Climate Change

In his 22 October speech to the General Assembly High Commissioner Al Hussein focused inter alia on climate change – a huge challenge to humanity, which must be addressed resolutely. Much more resources must be devoted to this looming threat in the context of the Framework Convention on Climate Change and the Green Climate Fund established by the United Nations. In paragraph 71 of my report to the HR Council (A/HRC/27/51) I specifically recommend that States downsize the military and reorient resources toward the creation of jobs in the field of climate change and protecting the environment.

We must not underestimate the danger to local, regional and international peace posed by the tensions resulting from climate change, desertification, flooding, relocation of populations, migration movements, etc. Yesterday a panel moderated by Professor Andrew Strauss explored possible answers to the challenge including though geo-engineering, which, of course raises not only legal issues, but also ethical issues and issues of transparency, accountability, democratic governance and public participation in decision-making.

In my opinion 3 crucial issues should be mainstreamed into the work of all agencies and departments of the United Nations: Human Rights, Peace and Climate Change. These 3 clusters should also be mainstreamed into the Universal Periodic Review procedure. These are truly global challenges that demand global debate, democratic participation and global solutions.

Human Rights Treaty-Bodies

As you may know, my background is in civil and political rights, having been secretary of the HR Committee and Chief of the Petitions Section at OHCHR. The treaty bodies have created important jurisprudence, particularly the Human Rights Committee under the Optional Protocol Procedure. But the number of cases keeps growing, as with the European Court of Human Rights and the Inter-American Commission on Human Rights. Seven other Committees also have individual complaints procedures. Most recently the Optional Protocol to the Covenant on Economic Social and Cultural Rights and the Third Optional Protocol to the Convention on the Rights of the Child entered into force, and the first individual complaints have been arriving. A significant increase in petitions is expected as the procedures become more generally known.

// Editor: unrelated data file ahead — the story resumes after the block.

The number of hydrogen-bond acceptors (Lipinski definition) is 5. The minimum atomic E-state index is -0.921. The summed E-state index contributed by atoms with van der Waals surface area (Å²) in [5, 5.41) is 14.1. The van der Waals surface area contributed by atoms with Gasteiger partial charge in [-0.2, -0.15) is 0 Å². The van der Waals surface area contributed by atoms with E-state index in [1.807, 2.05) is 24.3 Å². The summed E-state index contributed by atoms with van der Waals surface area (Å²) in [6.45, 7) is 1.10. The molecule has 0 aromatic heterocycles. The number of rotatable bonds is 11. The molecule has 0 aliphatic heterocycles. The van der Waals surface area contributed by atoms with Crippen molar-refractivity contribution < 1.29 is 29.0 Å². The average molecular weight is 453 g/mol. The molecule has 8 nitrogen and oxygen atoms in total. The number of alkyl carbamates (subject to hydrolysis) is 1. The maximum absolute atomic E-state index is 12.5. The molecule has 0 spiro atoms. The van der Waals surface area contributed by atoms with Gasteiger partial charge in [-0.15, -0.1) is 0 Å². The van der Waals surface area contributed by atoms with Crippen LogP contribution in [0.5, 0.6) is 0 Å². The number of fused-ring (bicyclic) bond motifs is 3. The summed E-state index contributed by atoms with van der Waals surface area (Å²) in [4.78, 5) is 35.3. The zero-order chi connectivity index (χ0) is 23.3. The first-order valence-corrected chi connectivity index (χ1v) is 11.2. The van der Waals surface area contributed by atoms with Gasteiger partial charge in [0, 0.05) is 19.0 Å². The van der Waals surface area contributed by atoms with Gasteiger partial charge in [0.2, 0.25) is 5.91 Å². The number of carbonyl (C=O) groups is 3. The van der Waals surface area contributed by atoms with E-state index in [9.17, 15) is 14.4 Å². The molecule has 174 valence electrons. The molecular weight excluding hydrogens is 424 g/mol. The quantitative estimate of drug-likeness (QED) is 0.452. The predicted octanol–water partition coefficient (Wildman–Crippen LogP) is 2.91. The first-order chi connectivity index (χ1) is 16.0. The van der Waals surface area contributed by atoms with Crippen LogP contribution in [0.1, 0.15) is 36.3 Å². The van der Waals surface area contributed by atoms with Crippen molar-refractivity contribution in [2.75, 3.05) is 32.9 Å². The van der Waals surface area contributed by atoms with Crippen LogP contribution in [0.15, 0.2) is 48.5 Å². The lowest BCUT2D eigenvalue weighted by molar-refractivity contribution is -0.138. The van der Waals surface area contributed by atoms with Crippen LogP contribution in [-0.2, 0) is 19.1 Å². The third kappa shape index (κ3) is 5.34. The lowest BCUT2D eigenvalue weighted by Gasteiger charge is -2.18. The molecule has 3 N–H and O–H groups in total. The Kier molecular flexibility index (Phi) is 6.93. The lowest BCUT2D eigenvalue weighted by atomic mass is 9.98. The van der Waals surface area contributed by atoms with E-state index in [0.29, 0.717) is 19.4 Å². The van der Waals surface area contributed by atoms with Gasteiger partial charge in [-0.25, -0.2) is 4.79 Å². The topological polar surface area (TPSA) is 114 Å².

The existence of these procedures generates hope in individuals, who turn to the UN expecting that their grievances will be taken seriously. This entails appropriate funding and staffing. The OHCHR has emphasized that the current budged for the 2014-15 biennium is clearly insufficient at 173.5 million US dollars. The UHCHR is stretched beyond the limit – and this I know both as a former staff member of OHCHR and as an Independent Expert.   We owe it to the victims of violations of human rights to listen to them and to deal with their petitions in an expeditious manner.